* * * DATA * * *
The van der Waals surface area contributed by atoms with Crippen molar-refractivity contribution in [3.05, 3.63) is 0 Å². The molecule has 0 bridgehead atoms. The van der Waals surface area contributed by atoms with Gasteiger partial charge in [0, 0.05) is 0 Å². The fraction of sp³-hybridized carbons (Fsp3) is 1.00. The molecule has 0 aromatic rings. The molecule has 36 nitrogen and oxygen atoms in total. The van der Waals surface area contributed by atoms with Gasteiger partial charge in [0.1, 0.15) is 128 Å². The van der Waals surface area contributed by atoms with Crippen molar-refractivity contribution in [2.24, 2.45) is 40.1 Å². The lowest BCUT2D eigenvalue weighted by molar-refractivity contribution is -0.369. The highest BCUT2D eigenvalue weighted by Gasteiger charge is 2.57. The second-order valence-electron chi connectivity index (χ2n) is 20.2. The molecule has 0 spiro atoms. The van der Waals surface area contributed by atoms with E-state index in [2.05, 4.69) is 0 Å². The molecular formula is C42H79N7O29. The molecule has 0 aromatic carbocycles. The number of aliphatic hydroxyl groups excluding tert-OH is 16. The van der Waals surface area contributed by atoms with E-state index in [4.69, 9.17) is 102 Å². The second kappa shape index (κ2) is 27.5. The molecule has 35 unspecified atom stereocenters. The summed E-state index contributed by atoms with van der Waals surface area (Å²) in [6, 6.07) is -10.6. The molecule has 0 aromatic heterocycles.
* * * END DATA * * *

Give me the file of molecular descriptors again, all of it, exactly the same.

The van der Waals surface area contributed by atoms with Crippen molar-refractivity contribution in [3.05, 3.63) is 0 Å². The molecule has 0 bridgehead atoms. The van der Waals surface area contributed by atoms with Gasteiger partial charge in [0, 0.05) is 0 Å². The fraction of sp³-hybridized carbons (Fsp3) is 1.00. The molecule has 0 aromatic rings. The molecule has 36 nitrogen and oxygen atoms in total. The van der Waals surface area contributed by atoms with Gasteiger partial charge in [0.1, 0.15) is 128 Å². The van der Waals surface area contributed by atoms with Crippen molar-refractivity contribution in [2.24, 2.45) is 40.1 Å². The lowest BCUT2D eigenvalue weighted by molar-refractivity contribution is -0.369. The highest BCUT2D eigenvalue weighted by Gasteiger charge is 2.57. The second-order valence-electron chi connectivity index (χ2n) is 20.2. The molecule has 0 spiro atoms. The van der Waals surface area contributed by atoms with E-state index in [2.05, 4.69) is 0 Å². The molecular formula is C42H79N7O29. The molecule has 0 aromatic carbocycles. The number of aliphatic hydroxyl groups excluding tert-OH is 16. The van der Waals surface area contributed by atoms with E-state index in [4.69, 9.17) is 102 Å². The second kappa shape index (κ2) is 27.5. The molecule has 35 unspecified atom stereocenters. The summed E-state index contributed by atoms with van der Waals surface area (Å²) in [6, 6.07) is -10.6. The molecule has 0 aromatic heterocycles.